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UC Berkeley: Linux Adoption in the Public Sector: An Economic Analysis

Jun 11, 2004, 22:00 (0 Talkback[s])
(Other stories by Hal R. Varian, Carl Shapiro)

[ Thanks to Anonymous for this link and introduction. ]

From the contributor:

Hal Varian and Carl Shapiro, two economics professors from the University of California at Berkeley, have written a research paper describing some of the economic issues surrounding open source and open standards software and its adoption by the public sector.

The authors, who previously co-authored the book Information Rules: A Strategic Guide to the Network Economy, analyze the costs and benefits of adopting Linux, rather than a proprietary version of Unix or Windows. Their analysis is rooted in proven economic principles regarding software markets, and will be helpful to public-sector decision makers. The authors' main conclusions are that:

  • "The Linux operating system has achieved a 'critical mass' sufficient to assure users that it will be available and improved for years to come, reducing the risk to users and to software developers of making investments associated with Linux."
  • "The Linux operating system has a number of very attractive features for information technology managers in both the private and public sectors: users adopting Linux are less likely to face 'lock-in' than those adopting proprietary platform software, and they retain greater control over their own computing environments. These benefits are especially salient in complex computing environments where large users benefit from the ability to customize their software environment, as often occurs in the public sector."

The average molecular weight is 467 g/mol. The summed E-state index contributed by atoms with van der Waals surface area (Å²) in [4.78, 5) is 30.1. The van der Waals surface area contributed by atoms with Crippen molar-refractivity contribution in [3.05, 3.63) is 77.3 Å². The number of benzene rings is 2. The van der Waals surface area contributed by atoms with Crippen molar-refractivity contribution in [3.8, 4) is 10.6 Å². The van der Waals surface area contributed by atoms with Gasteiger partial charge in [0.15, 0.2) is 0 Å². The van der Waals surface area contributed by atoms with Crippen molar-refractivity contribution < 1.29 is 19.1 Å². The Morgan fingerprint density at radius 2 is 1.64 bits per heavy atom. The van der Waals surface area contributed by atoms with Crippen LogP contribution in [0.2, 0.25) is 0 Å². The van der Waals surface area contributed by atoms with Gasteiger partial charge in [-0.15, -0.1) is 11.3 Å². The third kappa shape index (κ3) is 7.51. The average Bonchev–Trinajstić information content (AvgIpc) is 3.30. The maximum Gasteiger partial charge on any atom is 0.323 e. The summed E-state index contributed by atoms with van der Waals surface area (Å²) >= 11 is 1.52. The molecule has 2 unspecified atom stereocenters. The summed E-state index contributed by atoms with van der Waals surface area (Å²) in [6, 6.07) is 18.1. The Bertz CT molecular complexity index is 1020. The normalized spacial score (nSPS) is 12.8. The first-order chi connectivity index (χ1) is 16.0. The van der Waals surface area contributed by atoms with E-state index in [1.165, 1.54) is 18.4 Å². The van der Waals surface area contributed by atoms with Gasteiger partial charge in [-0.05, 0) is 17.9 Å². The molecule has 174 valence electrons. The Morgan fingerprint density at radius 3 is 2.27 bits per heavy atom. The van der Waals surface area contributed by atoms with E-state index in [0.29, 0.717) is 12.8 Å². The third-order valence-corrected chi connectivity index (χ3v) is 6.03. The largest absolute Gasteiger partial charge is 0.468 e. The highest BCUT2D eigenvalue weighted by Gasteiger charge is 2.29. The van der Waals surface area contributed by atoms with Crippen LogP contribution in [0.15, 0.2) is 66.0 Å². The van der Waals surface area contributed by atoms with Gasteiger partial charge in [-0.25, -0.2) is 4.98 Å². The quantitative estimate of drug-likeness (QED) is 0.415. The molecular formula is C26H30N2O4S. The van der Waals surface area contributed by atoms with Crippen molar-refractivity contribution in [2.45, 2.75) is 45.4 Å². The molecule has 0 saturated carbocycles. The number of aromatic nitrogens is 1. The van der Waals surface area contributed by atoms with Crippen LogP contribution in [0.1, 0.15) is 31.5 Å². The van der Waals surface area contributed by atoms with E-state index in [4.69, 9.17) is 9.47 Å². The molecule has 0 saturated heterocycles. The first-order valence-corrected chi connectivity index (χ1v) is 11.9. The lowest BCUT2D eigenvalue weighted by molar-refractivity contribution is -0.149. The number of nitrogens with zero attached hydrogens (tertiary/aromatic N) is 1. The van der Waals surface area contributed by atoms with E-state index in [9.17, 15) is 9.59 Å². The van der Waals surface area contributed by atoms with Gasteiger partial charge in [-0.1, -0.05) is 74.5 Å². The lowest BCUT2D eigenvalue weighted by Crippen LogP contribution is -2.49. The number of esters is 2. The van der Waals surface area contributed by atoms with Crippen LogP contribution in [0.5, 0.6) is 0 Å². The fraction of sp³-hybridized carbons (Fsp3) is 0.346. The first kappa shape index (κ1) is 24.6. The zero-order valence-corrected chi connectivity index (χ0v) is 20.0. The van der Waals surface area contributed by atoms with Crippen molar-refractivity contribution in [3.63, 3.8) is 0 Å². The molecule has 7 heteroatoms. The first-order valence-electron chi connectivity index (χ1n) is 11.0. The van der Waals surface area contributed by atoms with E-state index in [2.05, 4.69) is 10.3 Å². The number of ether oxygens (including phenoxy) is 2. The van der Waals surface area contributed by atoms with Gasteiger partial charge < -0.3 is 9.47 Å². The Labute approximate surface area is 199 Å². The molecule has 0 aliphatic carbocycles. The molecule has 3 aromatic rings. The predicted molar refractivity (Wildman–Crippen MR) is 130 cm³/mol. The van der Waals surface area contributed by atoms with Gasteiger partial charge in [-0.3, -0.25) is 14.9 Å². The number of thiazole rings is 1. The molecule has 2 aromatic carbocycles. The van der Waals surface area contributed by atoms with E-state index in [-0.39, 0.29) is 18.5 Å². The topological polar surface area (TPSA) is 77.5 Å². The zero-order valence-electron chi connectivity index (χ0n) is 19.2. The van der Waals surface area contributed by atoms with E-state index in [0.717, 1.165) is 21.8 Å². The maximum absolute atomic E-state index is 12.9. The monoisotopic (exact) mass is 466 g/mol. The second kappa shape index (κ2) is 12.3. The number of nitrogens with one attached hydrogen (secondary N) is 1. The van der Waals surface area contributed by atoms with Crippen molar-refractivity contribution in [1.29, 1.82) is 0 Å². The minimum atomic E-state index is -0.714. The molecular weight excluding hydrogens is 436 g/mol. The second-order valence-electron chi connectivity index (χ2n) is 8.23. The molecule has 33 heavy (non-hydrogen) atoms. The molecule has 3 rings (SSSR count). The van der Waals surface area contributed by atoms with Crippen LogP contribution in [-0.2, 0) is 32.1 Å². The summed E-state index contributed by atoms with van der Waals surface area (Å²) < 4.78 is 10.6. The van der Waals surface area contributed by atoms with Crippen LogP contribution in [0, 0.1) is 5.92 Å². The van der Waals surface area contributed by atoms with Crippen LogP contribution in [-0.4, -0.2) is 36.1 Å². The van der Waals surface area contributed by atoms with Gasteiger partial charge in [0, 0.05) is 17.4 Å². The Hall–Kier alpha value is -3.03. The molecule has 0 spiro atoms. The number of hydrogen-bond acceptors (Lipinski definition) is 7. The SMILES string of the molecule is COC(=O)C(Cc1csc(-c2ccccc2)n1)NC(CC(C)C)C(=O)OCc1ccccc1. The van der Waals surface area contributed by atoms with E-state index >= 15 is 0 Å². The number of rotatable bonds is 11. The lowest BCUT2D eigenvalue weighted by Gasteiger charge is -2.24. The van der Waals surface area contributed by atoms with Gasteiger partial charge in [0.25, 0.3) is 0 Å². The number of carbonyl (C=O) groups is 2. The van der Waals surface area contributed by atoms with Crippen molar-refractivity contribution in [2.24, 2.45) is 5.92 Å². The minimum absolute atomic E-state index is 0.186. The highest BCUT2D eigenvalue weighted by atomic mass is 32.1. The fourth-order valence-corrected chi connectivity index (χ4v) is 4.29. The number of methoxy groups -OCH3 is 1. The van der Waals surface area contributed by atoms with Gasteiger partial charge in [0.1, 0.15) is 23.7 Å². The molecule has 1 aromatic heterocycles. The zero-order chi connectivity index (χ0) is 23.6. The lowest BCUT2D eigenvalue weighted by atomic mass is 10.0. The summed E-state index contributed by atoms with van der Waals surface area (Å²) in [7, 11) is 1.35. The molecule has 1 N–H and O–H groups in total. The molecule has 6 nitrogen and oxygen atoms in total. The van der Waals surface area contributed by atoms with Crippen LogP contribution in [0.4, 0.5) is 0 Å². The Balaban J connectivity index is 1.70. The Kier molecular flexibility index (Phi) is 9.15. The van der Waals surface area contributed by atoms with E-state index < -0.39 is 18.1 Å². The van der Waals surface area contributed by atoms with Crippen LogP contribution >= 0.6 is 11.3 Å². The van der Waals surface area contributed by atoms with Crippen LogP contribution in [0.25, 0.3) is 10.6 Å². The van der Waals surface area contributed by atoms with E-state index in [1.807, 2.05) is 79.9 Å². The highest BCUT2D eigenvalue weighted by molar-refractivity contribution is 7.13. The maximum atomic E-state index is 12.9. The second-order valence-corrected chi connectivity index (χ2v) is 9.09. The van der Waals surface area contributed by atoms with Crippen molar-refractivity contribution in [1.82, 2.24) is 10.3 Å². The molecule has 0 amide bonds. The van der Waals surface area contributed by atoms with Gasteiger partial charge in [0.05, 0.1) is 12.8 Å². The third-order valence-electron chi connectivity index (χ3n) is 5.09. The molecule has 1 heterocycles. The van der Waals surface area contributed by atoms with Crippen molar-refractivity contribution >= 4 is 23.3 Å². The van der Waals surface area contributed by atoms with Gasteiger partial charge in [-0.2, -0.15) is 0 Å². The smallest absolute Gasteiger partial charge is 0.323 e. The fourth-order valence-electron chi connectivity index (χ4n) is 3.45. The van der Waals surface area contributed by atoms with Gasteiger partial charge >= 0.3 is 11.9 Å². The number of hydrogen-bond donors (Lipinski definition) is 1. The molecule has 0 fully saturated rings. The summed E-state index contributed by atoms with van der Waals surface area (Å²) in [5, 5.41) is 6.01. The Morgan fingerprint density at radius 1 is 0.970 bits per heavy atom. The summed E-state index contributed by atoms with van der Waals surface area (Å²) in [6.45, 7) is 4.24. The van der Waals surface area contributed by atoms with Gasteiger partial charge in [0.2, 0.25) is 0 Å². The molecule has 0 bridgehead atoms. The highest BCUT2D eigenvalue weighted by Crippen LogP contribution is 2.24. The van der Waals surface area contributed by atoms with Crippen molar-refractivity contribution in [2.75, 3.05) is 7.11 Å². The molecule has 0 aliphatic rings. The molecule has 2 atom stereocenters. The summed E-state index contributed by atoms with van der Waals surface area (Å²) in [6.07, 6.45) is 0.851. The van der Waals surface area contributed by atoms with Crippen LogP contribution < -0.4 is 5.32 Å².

• "Open source software, such as Linux, typically uses open interfaces. Some commercial software uses open interfaces, some uses proprietary interfaces. Open interfaces typically lead to a larger, more robust, and more innovative industry and therefore software with open interfaces should be preferred by public sector officials, as long as it offers comparable quality to proprietary alternatives."
  • "Because Linux is open source platform software, adoption of Linux can help spur the development of a country's software sector, in part by promoting the training of programmers that enables them to develop applications that run on the Linux platform. The adoption of the Linux platform may well promote the economic development of commercial software to run in that environment."
  • "Fears that the licensing terms associated with Linux discourage the development of commercial software are misplaced. The fact that Linux is open source software in no way requires that the development of application software running on Linux follow an open source model. Rather, we expect mixed computing environments--involving open source software and commercial software, that employ both open and proprietary interfaces--to flourish in the years ahead."

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Complete Story (26-page PDF file)

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